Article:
Whilst we were in there recording with Joe, Ian Broudie was working next door with I Am Kloot, and the then-massive S Club 7 were practising dance routines in another area. All of which was quite surreal.
We came out of those sessions with four songs, which sounded great, but the focus on that work meant that we had about a week to knock our Peel session into shape. No pressure.
Finally, and never ones to do things the easy way, we’d also decided to draft in a bunch of extra players for the session, so we had to get those guys as well as ourselves up to speed in a very short amount of time.
This also included a stand-in bass player, because Jez and his family had a holiday booked that clashed with the session. His place was taken by our good pal Cam Docherty.
On top of all that, we’d also booked a show on the Friday evening before the Sunday session, because – y’know- we didn’t have enough to do. That show ended with fairly chaotic versions of the 4 songs we were due to play less than 48 hours later, for the Big Lads wireless.
By the time we arrived a Maida Vale, then, we were pretty much exhausted and on fumes, but we were very much match fit and absolutely cooking after playing together almost solidly for a month.
Alongside the extra local players, I’d also asked Julian Wilson from the band Grand Drive to come to the session and play Hammond organ, and he’d also suggested a friend of his, Simon Alpin, as a dobro player. As they were both based in London, they learned the songs from demos we’d hurriedly posted to them (the internet was rubbish back then, even if we’d have known how to digitise recordings, which we didn’t).
The fact that all these extra musicians played so brilliantly on the session despite limited/no rehearsal is testament to their talents.
As an aside, you can also see Neil Codling from the band Suede in some of the photos. He came along on the day to hang out, but he didn’t play. There’s a certain irony to the fact that the most well-known musician in the room during that session did not strike a note in anger. He did tinkle the ivories in between takes, however.
I talked in my previous post about how Peel session recordings worked, and this one was exactly the same. From the moment you arrived at Maida Vale, you were on the clock, and the whole session – from load-in to mixing – had to be done in four hours.
Understandably, then, I don’t remember too much about the recording itself, but we likely ran the songs through a couple of times with Julian and Simon before recording them. You can see them both in some of the photos making notes, or being shown chords by other members of the band.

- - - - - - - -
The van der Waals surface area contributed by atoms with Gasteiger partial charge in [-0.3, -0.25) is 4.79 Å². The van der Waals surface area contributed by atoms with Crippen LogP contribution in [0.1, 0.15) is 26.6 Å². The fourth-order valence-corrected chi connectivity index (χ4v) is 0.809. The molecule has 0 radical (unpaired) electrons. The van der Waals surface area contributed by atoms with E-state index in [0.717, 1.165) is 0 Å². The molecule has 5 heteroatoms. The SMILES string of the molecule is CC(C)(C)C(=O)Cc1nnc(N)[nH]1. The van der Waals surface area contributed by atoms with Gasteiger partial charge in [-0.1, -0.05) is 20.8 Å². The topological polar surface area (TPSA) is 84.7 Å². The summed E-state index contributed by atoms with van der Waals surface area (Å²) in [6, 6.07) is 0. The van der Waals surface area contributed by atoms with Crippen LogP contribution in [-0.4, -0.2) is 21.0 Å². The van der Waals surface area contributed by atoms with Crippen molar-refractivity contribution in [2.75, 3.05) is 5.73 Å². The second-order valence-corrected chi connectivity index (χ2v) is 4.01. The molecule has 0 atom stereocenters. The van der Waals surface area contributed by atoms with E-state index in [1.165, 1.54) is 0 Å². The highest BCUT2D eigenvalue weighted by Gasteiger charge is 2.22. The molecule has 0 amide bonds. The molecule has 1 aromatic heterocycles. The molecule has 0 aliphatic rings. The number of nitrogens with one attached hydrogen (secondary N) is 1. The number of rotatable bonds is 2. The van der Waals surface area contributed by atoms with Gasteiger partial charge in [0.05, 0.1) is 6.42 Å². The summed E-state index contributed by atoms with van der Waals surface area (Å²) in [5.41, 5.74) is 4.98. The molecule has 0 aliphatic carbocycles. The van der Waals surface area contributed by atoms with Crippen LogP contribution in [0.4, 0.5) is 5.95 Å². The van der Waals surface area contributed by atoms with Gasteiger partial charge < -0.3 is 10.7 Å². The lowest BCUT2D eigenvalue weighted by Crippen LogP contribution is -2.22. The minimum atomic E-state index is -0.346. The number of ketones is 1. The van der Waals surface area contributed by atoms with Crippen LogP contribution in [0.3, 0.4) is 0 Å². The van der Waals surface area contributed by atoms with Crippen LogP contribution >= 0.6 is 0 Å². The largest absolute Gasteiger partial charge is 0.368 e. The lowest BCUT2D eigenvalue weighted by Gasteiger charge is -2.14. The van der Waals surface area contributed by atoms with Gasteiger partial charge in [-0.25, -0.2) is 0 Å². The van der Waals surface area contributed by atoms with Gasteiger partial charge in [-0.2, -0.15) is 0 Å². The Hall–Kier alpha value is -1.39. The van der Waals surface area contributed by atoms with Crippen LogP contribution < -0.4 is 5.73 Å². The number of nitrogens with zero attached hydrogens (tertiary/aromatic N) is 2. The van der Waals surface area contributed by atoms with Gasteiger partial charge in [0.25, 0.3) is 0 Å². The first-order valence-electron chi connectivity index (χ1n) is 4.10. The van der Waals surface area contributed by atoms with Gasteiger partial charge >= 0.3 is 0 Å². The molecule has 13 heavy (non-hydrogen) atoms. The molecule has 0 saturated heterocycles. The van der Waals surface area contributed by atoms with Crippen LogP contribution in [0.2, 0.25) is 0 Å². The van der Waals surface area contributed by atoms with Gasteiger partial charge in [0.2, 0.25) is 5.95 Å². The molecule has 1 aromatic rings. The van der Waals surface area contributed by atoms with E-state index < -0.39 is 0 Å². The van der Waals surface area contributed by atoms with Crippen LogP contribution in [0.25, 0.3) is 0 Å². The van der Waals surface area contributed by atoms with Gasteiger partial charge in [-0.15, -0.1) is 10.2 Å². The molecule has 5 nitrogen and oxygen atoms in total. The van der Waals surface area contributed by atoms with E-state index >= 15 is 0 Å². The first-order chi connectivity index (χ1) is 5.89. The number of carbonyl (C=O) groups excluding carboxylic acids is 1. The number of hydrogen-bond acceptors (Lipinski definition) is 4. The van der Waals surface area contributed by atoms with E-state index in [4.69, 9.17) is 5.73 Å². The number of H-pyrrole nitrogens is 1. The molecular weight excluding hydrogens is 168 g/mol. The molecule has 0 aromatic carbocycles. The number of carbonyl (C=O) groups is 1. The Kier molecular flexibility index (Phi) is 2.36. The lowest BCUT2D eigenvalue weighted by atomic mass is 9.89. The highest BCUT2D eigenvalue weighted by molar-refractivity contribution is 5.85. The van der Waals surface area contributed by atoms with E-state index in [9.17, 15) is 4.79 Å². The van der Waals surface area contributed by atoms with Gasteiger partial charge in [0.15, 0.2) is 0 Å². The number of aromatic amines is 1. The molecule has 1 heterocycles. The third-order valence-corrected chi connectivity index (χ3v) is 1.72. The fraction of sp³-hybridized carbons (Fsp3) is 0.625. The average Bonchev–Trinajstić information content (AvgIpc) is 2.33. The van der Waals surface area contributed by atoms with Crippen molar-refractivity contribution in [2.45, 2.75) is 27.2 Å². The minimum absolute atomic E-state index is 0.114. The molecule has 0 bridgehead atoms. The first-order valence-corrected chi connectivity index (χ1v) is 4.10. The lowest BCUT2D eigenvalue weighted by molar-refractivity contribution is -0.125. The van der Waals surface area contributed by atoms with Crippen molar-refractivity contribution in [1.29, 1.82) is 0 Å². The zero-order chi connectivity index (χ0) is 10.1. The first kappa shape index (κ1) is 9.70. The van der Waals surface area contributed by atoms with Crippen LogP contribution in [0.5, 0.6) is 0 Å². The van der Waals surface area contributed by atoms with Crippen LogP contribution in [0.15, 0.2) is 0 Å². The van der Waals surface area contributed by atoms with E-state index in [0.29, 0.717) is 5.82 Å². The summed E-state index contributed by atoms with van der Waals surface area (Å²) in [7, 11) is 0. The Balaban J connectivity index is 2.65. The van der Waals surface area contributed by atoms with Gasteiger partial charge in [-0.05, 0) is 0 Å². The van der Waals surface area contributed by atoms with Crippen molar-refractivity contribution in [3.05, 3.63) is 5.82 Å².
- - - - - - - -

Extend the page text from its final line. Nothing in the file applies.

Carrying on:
That being said, I think you can certainly hear that by the 4th song, Out There, that this hastily-assembled, newly-expanded band was absolutely flying. There is a moment in Out There, just before the playout begins, where the band drops out momentarily, and Julian brings us all back in with a swirl of the Hammond that immediately gives way to the Leighton and Alan, the string players. Each time I hear this moment, I get goosebumps. Truly some lightning in a bottle stuff.
Recording all four songs, including a few vocal and percussion overdubs, took around 90 minutes.
As with the previous session, once the recording was done, we were kicked out of the building for an hour or so whilst the engineers engaged in mixing. Somewhat inevitably, we went to the pub, which had just opened – it being 11.30am-ish on a Sunday morning.
Rolling back in an hour or so later, we heard the mixes, made a few tweaks, packed up, and were soon on our way back to Brum.
The session was broadcast later that year, in September, and a few years later was chosen by the engineer, Mike Engles, as one of his Top 10 favourite ever Peel sessions, which was a lovely compliment.
It’s hard to believe that 20 years have passed since we did all this, but I know that we’re all (justifiably) proud of what we did during those frantic few weeks in the summer of 2002.
Listening to the session now, all these years later, you can hear the energy and passion come across. You can also hear that we’re 100% flying by the seats of our pants and having a LOT of fun doing it.
I think there’s a certain magic to making music on the fly and capturing it in the moment; there’s also something about the pressure of knowing that this is your one shot at capturing it, that you are in a moment that will never to be repeated. Our session on 18th August 2002 was very much one of those times, and it was an amazing thing to be part of.
To Phil, Anna, Jez, Cam, Jimmy, Leighton, Alan, Julian, Simon, Neil and Ed. Thanks for being there with me on a truly unforgettable day x